When you read the Forest Service and BLM accounts of these things, you get the feeling that they are totally benign. In fact, both agencies want the power to authorize more wells without undergoing public notice and comment. New Mexico's Jicarilla Ranger District is scheduled to have some 700 new wells drilled in the next few years, adding to the already present 800 wells. This will be one well for every 100 acres of land on the entire Jicarilla Ranger District in the Carson National Forest.

You can thank Dick Cheney and the oil industry representatives he has installed to run our government.

Groups sue over California housing development's global warming impacts

Finally, global warming is emerging as a byproduct of new developments that must be considered. I recall asking the Forest Service ten years ago to analyze the effects of global warming in their long-term forest planning documents, and being ignored and rebuffed. Article on a lawsuit filed to force a California county to consider global warming impacts from a proposed large housing development here.

Friday, November 24, 2006

Canada -- Canada! -- abandons Kyoto protocol

From the article: "Instead of honoring its commitment under the Kyoto Protocol, the Harper government is proposing to allow industrial emissions to continue to grow until 2050."

This new Harper fellow sure is a bummer for those of us Americans who always believed Canada was immune from our own irrational impulses to elect leaders who believe corporate representatives should run the country.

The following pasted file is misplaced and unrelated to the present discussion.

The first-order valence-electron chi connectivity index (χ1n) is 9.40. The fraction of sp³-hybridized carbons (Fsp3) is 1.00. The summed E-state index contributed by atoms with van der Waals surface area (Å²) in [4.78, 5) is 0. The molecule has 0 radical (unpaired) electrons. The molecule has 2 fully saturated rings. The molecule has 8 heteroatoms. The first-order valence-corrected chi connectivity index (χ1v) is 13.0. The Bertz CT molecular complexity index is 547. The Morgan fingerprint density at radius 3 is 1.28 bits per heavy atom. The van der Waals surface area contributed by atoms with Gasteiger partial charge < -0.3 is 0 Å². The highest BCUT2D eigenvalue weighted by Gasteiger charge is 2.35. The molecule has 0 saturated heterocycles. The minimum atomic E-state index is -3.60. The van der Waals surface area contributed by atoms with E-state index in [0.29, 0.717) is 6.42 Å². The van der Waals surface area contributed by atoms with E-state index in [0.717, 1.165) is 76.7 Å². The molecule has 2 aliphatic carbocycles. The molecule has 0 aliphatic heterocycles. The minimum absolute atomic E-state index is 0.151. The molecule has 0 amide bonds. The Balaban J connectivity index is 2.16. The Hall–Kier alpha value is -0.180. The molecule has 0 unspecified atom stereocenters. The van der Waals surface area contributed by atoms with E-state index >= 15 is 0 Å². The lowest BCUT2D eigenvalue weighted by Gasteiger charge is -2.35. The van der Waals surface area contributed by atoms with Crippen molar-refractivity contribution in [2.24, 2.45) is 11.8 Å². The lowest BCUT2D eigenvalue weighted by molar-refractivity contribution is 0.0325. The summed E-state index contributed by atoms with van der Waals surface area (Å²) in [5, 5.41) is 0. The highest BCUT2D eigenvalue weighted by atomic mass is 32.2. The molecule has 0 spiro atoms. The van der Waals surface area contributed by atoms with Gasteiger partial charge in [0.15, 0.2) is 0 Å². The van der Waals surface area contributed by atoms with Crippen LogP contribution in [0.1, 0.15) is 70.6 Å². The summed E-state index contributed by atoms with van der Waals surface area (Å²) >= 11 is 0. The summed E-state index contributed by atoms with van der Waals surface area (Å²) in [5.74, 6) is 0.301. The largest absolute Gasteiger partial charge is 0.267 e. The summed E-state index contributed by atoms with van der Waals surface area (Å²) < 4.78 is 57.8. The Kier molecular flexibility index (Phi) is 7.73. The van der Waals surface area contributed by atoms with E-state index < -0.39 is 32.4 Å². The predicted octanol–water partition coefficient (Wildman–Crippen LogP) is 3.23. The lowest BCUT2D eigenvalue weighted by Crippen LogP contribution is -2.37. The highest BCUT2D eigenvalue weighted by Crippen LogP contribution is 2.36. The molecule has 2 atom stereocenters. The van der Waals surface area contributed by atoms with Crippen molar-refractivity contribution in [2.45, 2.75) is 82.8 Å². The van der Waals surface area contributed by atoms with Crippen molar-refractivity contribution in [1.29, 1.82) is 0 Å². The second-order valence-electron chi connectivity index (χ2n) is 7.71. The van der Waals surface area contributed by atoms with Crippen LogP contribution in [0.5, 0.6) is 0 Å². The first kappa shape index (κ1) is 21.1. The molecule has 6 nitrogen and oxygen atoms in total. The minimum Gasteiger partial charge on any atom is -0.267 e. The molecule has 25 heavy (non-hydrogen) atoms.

Conservation groups seek to stop aerial gunning of wolves

Over 150 wolves were killed last year to boost moose populations in Alaska. From the Anchorage Daily News article:

"Under the program, private individuals can apply for permits to shoot wolves with the help of aircraft. Permitted gunners in planes can chase wolves from the air, then land and shoot. In some areas, they can kill wolves while airborne."

Is it even news anymore? NOAA reports Arctic sea ice decline

NEW DATA SHOW DOWNWARD TREND IN ARCTIC SEA ICE, proclaims the National Oceanic and Atmospheric Administration.

According to the NOAA press release announcing the new data set and the much more interesting website available that displays the data: "The new data sets show shrinkage in the Arctic Ocean summer ice cover of more than eight percent per decade and gives us concrete information with which to develop improved seasonal and long-term forecasts in the future," said Pablo Clemente-Colón, the ice center's chief scientist.

The new data set confirms that the overall trend in summer, winter and multi-year total ice extent is down. Both winter (maximum) and summer (minimum) sea ice extents are decreasing, although summer shrinkage is more pronounced. The percentage of multi-year ice in the winter is also decreasing significantly."

Wednesday, November 22, 2006

Jaguars in the U.S. face plenty of problems

. . . But they are coming here anyway. At least until that border wall is constructed. A fine article on the "ghost cat" in New Mexico and the Fish and Wildlife Service's horrible decision not to designate critical habitat for the jaguar is in Audubon, and can be read here.

Forest Service to close camping and recreation areas

The Forest Service has a $346 million backlog of maintenance at campgrounds and recreation areas, and cannot find the cash in its $4.1 billion annual budget to commence repairs, so plans to close them. But, it hints, perhaps others could step in to run them?

I have become paranoid enough about this agency to see this as a back-door effort to increase private concessions on public lands.